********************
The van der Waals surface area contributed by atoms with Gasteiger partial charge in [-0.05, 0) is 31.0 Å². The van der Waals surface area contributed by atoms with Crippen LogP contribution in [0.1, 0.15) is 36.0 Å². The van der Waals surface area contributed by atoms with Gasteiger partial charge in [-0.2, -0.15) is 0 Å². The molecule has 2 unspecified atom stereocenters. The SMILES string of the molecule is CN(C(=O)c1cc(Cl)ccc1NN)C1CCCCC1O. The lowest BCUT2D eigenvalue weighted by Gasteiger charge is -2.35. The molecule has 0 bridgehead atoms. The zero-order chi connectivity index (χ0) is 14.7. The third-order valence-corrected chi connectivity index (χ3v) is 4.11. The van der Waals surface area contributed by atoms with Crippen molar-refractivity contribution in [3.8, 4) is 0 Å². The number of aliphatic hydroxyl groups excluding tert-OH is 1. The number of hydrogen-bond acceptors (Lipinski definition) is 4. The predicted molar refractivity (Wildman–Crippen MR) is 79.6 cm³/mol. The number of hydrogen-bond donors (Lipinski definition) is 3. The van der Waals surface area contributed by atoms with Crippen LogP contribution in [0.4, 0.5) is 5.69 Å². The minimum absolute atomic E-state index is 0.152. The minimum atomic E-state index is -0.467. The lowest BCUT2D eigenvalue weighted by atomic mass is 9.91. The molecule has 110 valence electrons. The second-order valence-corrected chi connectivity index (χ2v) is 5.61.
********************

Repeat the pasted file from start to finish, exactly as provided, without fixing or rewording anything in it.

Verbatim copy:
The van der Waals surface area contributed by atoms with Gasteiger partial charge in [-0.05, 0) is 31.0 Å². The van der Waals surface area contributed by atoms with Crippen LogP contribution in [0.1, 0.15) is 36.0 Å². The van der Waals surface area contributed by atoms with Gasteiger partial charge in [-0.2, -0.15) is 0 Å². The molecule has 2 unspecified atom stereocenters. The SMILES string of the molecule is CN(C(=O)c1cc(Cl)ccc1NN)C1CCCCC1O. The lowest BCUT2D eigenvalue weighted by Gasteiger charge is -2.35. The molecule has 0 bridgehead atoms. The zero-order chi connectivity index (χ0) is 14.7. The third-order valence-corrected chi connectivity index (χ3v) is 4.11. The van der Waals surface area contributed by atoms with Crippen molar-refractivity contribution in [3.8, 4) is 0 Å². The number of aliphatic hydroxyl groups excluding tert-OH is 1. The number of hydrogen-bond acceptors (Lipinski definition) is 4. The predicted molar refractivity (Wildman–Crippen MR) is 79.6 cm³/mol. The number of hydrogen-bond donors (Lipinski definition) is 3. The van der Waals surface area contributed by atoms with Crippen LogP contribution in [0.4, 0.5) is 5.69 Å². The minimum absolute atomic E-state index is 0.152. The minimum atomic E-state index is -0.467. The lowest BCUT2D eigenvalue weighted by atomic mass is 9.91. The molecule has 110 valence electrons. The second-order valence-corrected chi connectivity index (χ2v) is 5.61.